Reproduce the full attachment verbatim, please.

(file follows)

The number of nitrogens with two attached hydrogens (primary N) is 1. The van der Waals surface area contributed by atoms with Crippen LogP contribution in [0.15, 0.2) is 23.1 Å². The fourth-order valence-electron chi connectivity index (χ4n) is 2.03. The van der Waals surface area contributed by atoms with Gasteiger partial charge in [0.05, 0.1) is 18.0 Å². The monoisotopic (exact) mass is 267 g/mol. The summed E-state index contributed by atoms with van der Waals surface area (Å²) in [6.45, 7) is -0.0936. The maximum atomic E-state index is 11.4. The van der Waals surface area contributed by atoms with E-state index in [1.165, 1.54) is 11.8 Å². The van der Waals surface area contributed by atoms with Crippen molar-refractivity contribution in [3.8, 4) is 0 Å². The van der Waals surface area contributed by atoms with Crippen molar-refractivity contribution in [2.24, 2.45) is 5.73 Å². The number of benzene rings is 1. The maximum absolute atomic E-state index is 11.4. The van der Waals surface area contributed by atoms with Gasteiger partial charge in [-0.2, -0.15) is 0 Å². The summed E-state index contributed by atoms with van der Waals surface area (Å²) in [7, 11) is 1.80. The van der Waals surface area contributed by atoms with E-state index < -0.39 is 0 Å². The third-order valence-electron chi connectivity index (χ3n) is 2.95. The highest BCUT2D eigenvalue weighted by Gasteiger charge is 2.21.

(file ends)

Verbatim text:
The number of nitrogens with two attached hydrogens (primary N) is 1. The van der Waals surface area contributed by atoms with Crippen LogP contribution in [0.15, 0.2) is 23.1 Å². The fourth-order valence-electron chi connectivity index (χ4n) is 2.03. The van der Waals surface area contributed by atoms with Gasteiger partial charge in [0.05, 0.1) is 18.0 Å². The monoisotopic (exact) mass is 267 g/mol. The summed E-state index contributed by atoms with van der Waals surface area (Å²) in [6.45, 7) is -0.0936. The maximum atomic E-state index is 11.4. The van der Waals surface area contributed by atoms with E-state index in [1.165, 1.54) is 11.8 Å². The van der Waals surface area contributed by atoms with Crippen molar-refractivity contribution in [3.8, 4) is 0 Å². The van der Waals surface area contributed by atoms with Crippen molar-refractivity contribution in [2.24, 2.45) is 5.73 Å². The number of benzene rings is 1. The maximum absolute atomic E-state index is 11.4. The van der Waals surface area contributed by atoms with Gasteiger partial charge in [-0.2, -0.15) is 0 Å². The summed E-state index contributed by atoms with van der Waals surface area (Å²) in [7, 11) is 1.80. The van der Waals surface area contributed by atoms with E-state index < -0.39 is 0 Å². The third-order valence-electron chi connectivity index (χ3n) is 2.95. The highest BCUT2D eigenvalue weighted by Gasteiger charge is 2.21.